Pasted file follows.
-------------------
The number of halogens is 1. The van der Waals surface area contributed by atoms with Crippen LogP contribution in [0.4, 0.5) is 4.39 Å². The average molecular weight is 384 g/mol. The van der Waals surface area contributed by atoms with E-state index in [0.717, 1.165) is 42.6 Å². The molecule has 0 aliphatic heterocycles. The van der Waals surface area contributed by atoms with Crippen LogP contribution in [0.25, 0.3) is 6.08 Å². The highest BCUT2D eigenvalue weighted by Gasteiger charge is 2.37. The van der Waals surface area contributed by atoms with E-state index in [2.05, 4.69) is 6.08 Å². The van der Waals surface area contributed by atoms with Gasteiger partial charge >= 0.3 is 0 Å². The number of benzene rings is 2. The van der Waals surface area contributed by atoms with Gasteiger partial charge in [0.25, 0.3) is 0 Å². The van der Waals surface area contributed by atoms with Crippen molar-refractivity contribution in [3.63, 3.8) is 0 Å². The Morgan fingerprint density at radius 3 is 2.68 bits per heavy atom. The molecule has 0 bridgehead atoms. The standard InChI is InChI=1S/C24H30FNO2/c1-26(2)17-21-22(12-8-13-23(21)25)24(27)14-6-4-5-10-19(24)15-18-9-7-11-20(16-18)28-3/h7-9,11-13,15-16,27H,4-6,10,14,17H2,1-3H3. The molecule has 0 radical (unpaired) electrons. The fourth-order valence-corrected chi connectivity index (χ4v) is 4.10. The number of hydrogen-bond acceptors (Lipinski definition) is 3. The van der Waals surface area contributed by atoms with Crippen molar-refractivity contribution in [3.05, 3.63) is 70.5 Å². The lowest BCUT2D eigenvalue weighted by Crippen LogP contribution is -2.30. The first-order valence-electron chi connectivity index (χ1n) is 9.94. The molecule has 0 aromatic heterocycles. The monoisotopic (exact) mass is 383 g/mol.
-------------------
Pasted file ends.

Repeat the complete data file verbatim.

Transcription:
The number of halogens is 1. The van der Waals surface area contributed by atoms with Crippen LogP contribution in [0.4, 0.5) is 4.39 Å². The average molecular weight is 384 g/mol. The van der Waals surface area contributed by atoms with E-state index in [0.717, 1.165) is 42.6 Å². The molecule has 0 aliphatic heterocycles. The van der Waals surface area contributed by atoms with Crippen LogP contribution in [0.25, 0.3) is 6.08 Å². The highest BCUT2D eigenvalue weighted by Gasteiger charge is 2.37. The van der Waals surface area contributed by atoms with E-state index in [2.05, 4.69) is 6.08 Å². The van der Waals surface area contributed by atoms with Gasteiger partial charge >= 0.3 is 0 Å². The number of benzene rings is 2. The van der Waals surface area contributed by atoms with Gasteiger partial charge in [0.25, 0.3) is 0 Å². The van der Waals surface area contributed by atoms with Crippen molar-refractivity contribution in [3.63, 3.8) is 0 Å². The Morgan fingerprint density at radius 3 is 2.68 bits per heavy atom. The molecule has 0 bridgehead atoms. The standard InChI is InChI=1S/C24H30FNO2/c1-26(2)17-21-22(12-8-13-23(21)25)24(27)14-6-4-5-10-19(24)15-18-9-7-11-20(16-18)28-3/h7-9,11-13,15-16,27H,4-6,10,14,17H2,1-3H3. The molecule has 0 radical (unpaired) electrons. The fourth-order valence-corrected chi connectivity index (χ4v) is 4.10. The number of hydrogen-bond acceptors (Lipinski definition) is 3. The van der Waals surface area contributed by atoms with Crippen molar-refractivity contribution in [3.05, 3.63) is 70.5 Å². The lowest BCUT2D eigenvalue weighted by Crippen LogP contribution is -2.30. The first-order valence-electron chi connectivity index (χ1n) is 9.94. The molecule has 0 aromatic heterocycles. The monoisotopic (exact) mass is 383 g/mol.